Three people were taken in for questioning after police raids in Sweden on Wednesday. The trio, ages 22, 24 and 28, are suspected of violating property rights legislation, police spokesman Ulf Göranzon said.
Servers connected to the site have been impounded and the site was down on Wednesday afternoon, although the operators of The Pirate Bay have set up a temporary website to provide updates on the situation.
Some fifty policemen and women were involved in raids on ten homes and offices in Sweden.
The three men taken in by police were still being questioned on Wednesday afternoon. They all have links to The Pirate Bay. Prosecutors will decide whether to detain the men after they have been questioned.
“The suspects are not people who download files, but are people who have relations to the website,” Ulf Göranzon told The Local.
He would not reveal anything more about the roles that the men played.
Police have been monitoring the website and the men behind it for some time. Computers were taken during raids on the men’s homes and offices to secure evidence.
“We are now going to look at how the operation is structured,” Göranzon said.
“At the moment we are talking to lots of people about this case. We are still at a very early stage in our investigations,” he said.
He would not reveal whether police had their eyes on further suspects.
Henrik Pontén, lawyer at Antipiratbyrån (The Anti-Pirate Bureau) in Stockholm, welcomed the move to close down the site.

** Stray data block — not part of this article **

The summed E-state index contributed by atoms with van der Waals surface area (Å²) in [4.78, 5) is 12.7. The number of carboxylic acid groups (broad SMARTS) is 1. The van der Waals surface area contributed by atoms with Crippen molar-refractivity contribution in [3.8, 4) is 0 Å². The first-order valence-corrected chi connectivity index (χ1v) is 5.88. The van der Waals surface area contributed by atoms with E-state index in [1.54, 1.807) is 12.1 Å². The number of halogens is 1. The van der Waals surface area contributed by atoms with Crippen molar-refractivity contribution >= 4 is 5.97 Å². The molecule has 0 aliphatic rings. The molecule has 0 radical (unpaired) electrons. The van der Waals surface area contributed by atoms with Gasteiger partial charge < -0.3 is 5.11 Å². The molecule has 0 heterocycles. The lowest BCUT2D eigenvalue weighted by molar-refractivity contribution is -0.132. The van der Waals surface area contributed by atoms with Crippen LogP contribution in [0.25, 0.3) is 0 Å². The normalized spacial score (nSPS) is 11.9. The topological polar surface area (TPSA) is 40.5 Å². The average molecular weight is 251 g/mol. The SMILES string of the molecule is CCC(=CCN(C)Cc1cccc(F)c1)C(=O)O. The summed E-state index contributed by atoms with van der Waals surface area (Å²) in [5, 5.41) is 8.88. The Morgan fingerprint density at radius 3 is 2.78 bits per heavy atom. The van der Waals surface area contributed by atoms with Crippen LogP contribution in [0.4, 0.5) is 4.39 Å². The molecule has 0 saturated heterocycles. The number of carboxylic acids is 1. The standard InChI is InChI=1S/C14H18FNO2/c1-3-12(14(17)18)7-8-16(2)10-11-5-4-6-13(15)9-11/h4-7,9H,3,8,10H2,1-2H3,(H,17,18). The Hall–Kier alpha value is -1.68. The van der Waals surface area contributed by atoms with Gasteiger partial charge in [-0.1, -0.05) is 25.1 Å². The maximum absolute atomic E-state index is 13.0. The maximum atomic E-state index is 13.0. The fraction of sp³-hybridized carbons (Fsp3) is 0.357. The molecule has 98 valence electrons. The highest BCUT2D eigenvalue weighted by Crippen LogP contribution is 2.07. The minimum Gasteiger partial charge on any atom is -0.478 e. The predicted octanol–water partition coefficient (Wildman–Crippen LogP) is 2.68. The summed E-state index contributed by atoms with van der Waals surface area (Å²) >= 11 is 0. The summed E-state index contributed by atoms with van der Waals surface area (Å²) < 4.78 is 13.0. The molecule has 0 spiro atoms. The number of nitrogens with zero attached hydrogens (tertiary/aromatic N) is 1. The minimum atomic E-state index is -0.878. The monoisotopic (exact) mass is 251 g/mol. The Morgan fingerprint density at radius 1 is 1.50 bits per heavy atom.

“It is good that the Swedish police are now prioritising this kind of crime. The copyright laws finance creativity within film, computer gaming, music and other culture,” said Pontén.
“People who break copyright laws steal from the creators and movie-watching public of the future. The closure of The Pirate Bay is therefore good for all of us who enjoy new film and entertainment.”
But Tobias Andersson at pressure group Piratbyrån (The Pirate Bureau), which founded The Pirate Bay, stressed that there was no copyright-protected material on the servers.
“The Anti-Pirate Bureau has clearly misled the police in this case, “ said Andersson.
“They appear to have persuaded police who are incompetent in IT that the servers in question are full of copyright-protected material. This is a gross misuse of taxpayers’ money.”
Andersson also condemned the fact that police had closed down a number of other websites, including The Pirate Bureau, which he says is no longer officially linked to the Pirate Bay.
“This is the greatest infringement. The Anti-Pirate Bureau has clearly fooled the police into closing down its antagonists, The Pirate Bureau.”
“We are very upset that the film industry doesn’t dare to have a debate , and chooses instead to trick politicians and the police into criminalizing their opponents and a large portion of the Swedish population.”
The Pirate Bay is a BitTorrent tracker, which enables people to download large files such as movies from other users.